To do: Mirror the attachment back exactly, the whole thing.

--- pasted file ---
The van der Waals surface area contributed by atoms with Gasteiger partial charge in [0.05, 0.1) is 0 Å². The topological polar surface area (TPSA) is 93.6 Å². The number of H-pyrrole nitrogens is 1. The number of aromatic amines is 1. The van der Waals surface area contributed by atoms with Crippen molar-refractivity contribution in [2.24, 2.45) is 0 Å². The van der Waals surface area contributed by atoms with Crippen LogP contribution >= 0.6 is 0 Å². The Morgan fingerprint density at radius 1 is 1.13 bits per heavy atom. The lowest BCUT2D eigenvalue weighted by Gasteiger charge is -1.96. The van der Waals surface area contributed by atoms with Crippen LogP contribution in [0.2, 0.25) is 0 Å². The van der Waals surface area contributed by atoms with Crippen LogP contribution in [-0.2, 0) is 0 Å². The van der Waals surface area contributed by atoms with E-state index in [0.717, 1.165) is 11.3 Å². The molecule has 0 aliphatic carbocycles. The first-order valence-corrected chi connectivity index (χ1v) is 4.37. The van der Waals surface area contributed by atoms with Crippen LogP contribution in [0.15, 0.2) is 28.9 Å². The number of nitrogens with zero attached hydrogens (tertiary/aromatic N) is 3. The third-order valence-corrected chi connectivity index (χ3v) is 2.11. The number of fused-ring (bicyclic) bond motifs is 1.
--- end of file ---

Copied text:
The van der Waals surface area contributed by atoms with Gasteiger partial charge in [0.05, 0.1) is 0 Å². The topological polar surface area (TPSA) is 93.6 Å². The number of H-pyrrole nitrogens is 1. The number of aromatic amines is 1. The van der Waals surface area contributed by atoms with Crippen molar-refractivity contribution in [2.24, 2.45) is 0 Å². The van der Waals surface area contributed by atoms with Crippen LogP contribution >= 0.6 is 0 Å². The Morgan fingerprint density at radius 1 is 1.13 bits per heavy atom. The lowest BCUT2D eigenvalue weighted by Gasteiger charge is -1.96. The van der Waals surface area contributed by atoms with Crippen LogP contribution in [0.2, 0.25) is 0 Å². The van der Waals surface area contributed by atoms with Crippen LogP contribution in [-0.2, 0) is 0 Å². The van der Waals surface area contributed by atoms with E-state index in [0.717, 1.165) is 11.3 Å². The molecule has 0 aliphatic carbocycles. The first-order valence-corrected chi connectivity index (χ1v) is 4.37. The van der Waals surface area contributed by atoms with Crippen LogP contribution in [0.15, 0.2) is 28.9 Å². The number of nitrogens with zero attached hydrogens (tertiary/aromatic N) is 3. The third-order valence-corrected chi connectivity index (χ3v) is 2.11. The number of fused-ring (bicyclic) bond motifs is 1.